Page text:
GR310318 176KG wine to Falmouth

Juillet 2018
GR140618 Dz – Dartmouth 0.78 tonnes @ 170 miles

Septembre 2018
GR170918 795.6 kg @ 170 nm Penzance- Isles Scilly
GR061018 4800 kg @ 170nm DZ – Falmouth

Avril 2019
GR090419 09/04/2019 16/04/2019

FR bound

Avril 2018
GR220418 5000kg @155 miles

Juillet 2018
GR270518 Dz – Nantes 1.07tonne @ 175 miles
GR040618 Nantes – Dz 4.547 tonnes @175 miles
GR030718 Dartmouth – Dz 5.697 tonnes @170 miles

Septembre 2018
GR070818 241.80 kg @ 140 nm
GR170918 795.6 kg @ 170 nm
Whisky Barrel for season aging

Mai 2019
GR140519 14/05/2019 21/05/2019 7 Plymouth Dz

Ocean Cargo Voyage

Juillet 2019
GR030719 03/07/2019 12/07/2019 9 Porto Madeira
GR150719 15/07/2019 27/07/2019 12 Madeira Horta Azores
GR300719 30/07/2019 13/08/2019 14 Horta Azores DZ
GR200819 20/08/2019 27/08/2019 7 DZ Penzance Penzance Isles of Scilly

The partnership organised two main events respectively in Douarnenez in August 2019 and one in Charlestown in September 2019. The objective was to promote all project activities as well as the exhibitions. Other activities have been organised during these events such as local food and music festivals. These events have been a major communication tool to promote the Cargol sail Route project.

Voil’à Douarn’ à Douarnenez on August 13th

This event was designed as a way to crystallise the actions held punctually in 2018 around the arrivals and departures of the cargo voyages, such as wine-tastings, cinema on sails projections, festive offloading, etc. The idea was to concentrate in one event around the arrival of exotic products, in this case, from Portugal. The programme published by the City council included: offloading and tasting, visit of the itinerant exhibition “Au fil des eaux et vents”, concert and cinema under sails.

Unloading and tasting

The event started with the participation of the public to the offloading of wine and olive oil at around 17h. People could taste the newly-arrived products but also the other ones exported and brought along from Great Britain on board the Grayhound.

Visit of the itinerant exhibition "Au fil des eaux et vents"

The exhibition has worked as an anchor between the different phases of the event. While some where loading the ship or tasting or at the concert, the exhibition remained spinal to the event.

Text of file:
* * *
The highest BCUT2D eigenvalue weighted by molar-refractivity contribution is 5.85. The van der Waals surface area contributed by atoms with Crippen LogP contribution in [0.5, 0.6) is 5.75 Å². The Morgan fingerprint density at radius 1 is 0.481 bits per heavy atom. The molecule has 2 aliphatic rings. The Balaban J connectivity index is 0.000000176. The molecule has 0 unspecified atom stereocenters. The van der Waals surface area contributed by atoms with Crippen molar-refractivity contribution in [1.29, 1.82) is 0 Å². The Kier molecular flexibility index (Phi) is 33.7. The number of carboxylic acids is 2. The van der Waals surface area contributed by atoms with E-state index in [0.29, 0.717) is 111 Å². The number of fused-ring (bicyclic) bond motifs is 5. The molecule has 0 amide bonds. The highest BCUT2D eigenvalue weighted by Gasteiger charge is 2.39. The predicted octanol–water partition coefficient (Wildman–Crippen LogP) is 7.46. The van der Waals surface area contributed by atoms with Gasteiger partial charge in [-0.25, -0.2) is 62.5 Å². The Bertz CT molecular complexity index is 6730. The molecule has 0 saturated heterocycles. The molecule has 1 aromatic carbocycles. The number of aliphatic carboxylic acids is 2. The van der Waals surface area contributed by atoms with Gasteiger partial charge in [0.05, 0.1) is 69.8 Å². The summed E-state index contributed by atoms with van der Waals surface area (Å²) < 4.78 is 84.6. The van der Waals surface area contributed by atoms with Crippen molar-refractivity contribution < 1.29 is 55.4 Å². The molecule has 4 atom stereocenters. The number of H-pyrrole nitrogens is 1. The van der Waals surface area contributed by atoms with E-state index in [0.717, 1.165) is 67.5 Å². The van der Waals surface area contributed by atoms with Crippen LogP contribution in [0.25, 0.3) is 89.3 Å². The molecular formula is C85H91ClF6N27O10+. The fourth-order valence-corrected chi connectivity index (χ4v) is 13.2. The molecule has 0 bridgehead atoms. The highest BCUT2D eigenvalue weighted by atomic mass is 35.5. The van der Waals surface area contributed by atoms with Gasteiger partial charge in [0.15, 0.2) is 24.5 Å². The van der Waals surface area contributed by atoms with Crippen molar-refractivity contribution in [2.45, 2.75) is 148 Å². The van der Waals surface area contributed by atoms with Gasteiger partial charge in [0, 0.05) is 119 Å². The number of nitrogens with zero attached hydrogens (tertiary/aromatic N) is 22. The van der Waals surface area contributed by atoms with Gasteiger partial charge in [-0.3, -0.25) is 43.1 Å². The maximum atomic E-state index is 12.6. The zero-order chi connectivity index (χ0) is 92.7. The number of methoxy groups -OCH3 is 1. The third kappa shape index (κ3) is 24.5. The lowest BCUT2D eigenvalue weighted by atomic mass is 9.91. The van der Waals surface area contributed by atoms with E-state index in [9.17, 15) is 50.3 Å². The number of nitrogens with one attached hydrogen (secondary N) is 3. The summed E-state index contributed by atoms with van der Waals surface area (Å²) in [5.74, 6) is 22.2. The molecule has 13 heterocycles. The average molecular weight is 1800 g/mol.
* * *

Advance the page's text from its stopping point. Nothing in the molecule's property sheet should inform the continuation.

Around 18h, after all the wine was loaded, a concert from the local artists Demicrobes was held on the pop-up store “Au cul du voilier” next to the ship. Demicrobes poetic duo punk with playful lyrics cradled by a bass guitar and a keyboard on electro kinematic rhythms paced the following couple of hours. At the beginning, we wanted an English band but it has been waived because of logistical issues. Then we thought of something traditional as the chants de marins or a bagad but we would like to change this image of traditional sailing vessels to something much more contemporary.

Cinema under sails

Upon dusk, at around 22h, a sail projection was held. A webseries showing different produces on their sail journey until the port of distribution and an English film on classing sailing were projected.

Classic Sailing Festival in Charlestown from August 30th until September 1st, 2019

Charlestown Harbour is the last open 18th Century Georgian harbour in the UK and is proud to be a UNESCO world heritage site. The Harbour was designed and built in the late 1700s and remains mostly unspoilt to this day.

Over 200 years ago West Porthmear, as Charlestown was then known, was a small fishing village with no harbour and just three cottages where the local people made a living from fishing for pilchards. The China Clay pits in nearby St. Austell began to flourish in the latter half of the 18th Century, so there became a need for a local port to facilitate the transport of the clay. A local man, Charles Rashleigh, saw the opportunity and with the plans of Civil Engineer John Smeaton, Rashleigh began constructing the Harbour. The outer arm was completed first to shelter shipping and the inner piers were finished in stages after the rocks had been blasted away and manually cut and removed.

Rashleigh built the gun battery to protect the village and this was used by the ‘Huer’ or look-out man. The Huer would see shoals of fish and alert the fishermen, guiding them to the fish.